I have written quite a few articles about models who have decided to ditch the fake hair or chemically straightened hair for their natural hair. This has been quite the thing as these women in fashion and on the run way are trying to lead the charge where diversity is concerned.
You might know Ebonee Davis from America’s next Top model, Sports Illustrated and Teen Vogue. There is no shortage of work for this young lady so why did she decide in the middle of a million opportunities to stop processing her locks?
Here is her story in her own words:
“I got a Keratin treatment last year. My last one was April, 2015. I only got two, about 6 weeks apart. It was fine the first time and for the grow out — but then my hair started getting thin and damaged.
I was working out more, so I was sweating. And when I would sweat my hair would be dead — puffy, wavy, and I’d have to go over it with heat again.
I knew if I wanted to work out, I’d have to put more heat on my hair. For me, working out is more important than trying to maintain a hairstyle that my hair doesn’t naturally fall into.
So I decided with that in mind and the condition of my hair deteriorating that it was the right choice for me. And it happened to be at a time when curly hair and natural hair were becoming more accepted in the industry, or in beauty nationwide.
It was a combination of things that happened at the right time that came together and helped me make that decision . . .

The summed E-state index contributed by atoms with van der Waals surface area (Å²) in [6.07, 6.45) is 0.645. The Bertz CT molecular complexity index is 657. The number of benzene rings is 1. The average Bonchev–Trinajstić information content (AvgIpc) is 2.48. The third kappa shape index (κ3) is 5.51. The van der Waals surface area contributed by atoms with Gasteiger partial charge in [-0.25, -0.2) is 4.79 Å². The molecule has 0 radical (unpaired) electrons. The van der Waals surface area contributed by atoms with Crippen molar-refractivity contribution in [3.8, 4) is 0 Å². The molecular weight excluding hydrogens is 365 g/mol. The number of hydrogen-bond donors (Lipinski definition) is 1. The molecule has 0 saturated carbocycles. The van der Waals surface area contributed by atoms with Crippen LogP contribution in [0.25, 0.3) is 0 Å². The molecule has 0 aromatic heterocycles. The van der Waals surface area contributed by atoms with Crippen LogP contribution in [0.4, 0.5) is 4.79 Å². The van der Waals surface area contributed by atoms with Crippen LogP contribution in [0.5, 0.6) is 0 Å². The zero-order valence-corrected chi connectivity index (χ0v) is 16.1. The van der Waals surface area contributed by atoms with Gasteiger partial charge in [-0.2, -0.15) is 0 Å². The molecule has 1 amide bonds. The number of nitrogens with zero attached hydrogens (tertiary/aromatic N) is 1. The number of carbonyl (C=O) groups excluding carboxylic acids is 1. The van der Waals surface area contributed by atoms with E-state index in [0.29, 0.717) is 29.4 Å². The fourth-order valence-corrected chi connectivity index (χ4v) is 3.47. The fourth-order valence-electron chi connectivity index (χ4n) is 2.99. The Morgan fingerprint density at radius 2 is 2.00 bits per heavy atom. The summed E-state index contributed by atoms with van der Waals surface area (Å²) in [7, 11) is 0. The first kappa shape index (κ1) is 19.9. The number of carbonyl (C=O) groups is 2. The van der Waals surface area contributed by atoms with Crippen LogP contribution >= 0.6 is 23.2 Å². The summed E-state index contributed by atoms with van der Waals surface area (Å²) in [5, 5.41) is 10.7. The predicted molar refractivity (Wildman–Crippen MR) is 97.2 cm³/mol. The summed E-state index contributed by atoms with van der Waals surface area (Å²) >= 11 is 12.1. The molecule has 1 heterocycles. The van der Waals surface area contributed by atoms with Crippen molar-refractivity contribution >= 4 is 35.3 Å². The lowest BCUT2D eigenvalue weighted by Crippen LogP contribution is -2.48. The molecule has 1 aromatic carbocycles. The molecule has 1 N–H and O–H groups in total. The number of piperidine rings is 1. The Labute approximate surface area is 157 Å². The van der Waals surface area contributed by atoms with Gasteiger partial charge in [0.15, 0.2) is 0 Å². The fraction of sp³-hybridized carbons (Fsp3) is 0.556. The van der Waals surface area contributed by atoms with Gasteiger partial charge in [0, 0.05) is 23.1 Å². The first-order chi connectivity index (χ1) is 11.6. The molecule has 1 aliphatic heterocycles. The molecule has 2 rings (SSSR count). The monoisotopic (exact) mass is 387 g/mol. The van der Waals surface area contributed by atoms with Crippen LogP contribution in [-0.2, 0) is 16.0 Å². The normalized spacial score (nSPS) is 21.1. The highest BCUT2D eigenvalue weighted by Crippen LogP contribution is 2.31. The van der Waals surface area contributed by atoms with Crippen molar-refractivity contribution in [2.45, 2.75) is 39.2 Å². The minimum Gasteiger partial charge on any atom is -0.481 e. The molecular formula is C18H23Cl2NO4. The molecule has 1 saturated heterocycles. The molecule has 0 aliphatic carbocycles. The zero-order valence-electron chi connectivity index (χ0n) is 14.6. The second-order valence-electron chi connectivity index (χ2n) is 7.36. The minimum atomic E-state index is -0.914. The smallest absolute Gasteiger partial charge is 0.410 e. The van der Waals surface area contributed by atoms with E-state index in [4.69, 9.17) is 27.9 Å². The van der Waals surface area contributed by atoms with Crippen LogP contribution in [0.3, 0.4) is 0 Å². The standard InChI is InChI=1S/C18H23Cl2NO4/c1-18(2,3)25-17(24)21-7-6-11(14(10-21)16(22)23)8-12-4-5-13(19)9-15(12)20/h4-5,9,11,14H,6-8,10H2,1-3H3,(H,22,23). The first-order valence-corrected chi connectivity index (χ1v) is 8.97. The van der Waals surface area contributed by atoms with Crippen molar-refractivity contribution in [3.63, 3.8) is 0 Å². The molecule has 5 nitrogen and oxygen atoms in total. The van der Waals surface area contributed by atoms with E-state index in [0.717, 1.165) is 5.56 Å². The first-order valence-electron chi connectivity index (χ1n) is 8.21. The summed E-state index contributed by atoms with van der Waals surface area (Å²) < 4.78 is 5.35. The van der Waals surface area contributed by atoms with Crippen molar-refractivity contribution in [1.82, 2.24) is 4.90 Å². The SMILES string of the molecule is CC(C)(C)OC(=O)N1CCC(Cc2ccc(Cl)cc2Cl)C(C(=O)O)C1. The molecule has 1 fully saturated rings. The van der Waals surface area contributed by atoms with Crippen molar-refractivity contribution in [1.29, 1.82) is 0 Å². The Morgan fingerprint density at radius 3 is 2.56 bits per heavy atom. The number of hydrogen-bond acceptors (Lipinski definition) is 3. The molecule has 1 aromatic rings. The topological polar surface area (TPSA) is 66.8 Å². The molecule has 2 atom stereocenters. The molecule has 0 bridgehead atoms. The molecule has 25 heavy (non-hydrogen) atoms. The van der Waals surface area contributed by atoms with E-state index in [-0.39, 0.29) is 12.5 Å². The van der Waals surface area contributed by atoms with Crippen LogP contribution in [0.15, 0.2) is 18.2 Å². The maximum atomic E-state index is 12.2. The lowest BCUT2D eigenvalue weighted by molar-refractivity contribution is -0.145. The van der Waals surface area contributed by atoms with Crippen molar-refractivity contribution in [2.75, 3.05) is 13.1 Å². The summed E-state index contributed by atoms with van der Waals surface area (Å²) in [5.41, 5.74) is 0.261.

I’ve had a really great response — like, I’ve booked more stuff with my hair curly and natural. Well, maybe I won’t say ‘more’ but clients have opened the door to work with curly and natural hair, and some of my previous clients have allowed me to make the transition as well without complaint — and with encouragement, actually. . .
It was a really great decision for me. And it took me a while to bolster the support of some people working my agency because they had known me for three years while I’d been wearing my hair in a particular style — straight with extensions or straight with clip ins — so they were used to seeing and marketing me a certain way.
So making the decision and gaining their support, I had to be very sure and consistent and push forward . . .
I really just love being in front of the camera and taking on whatever type of character I feel like taking on in that moment. For me, modeling is like my form of meditation. When I’m in front of the camera, I don’t really think about anything. I just feel what I’m doing and try to embody whatever emotion I’m trying to portray. It feels really great to me. I just love it.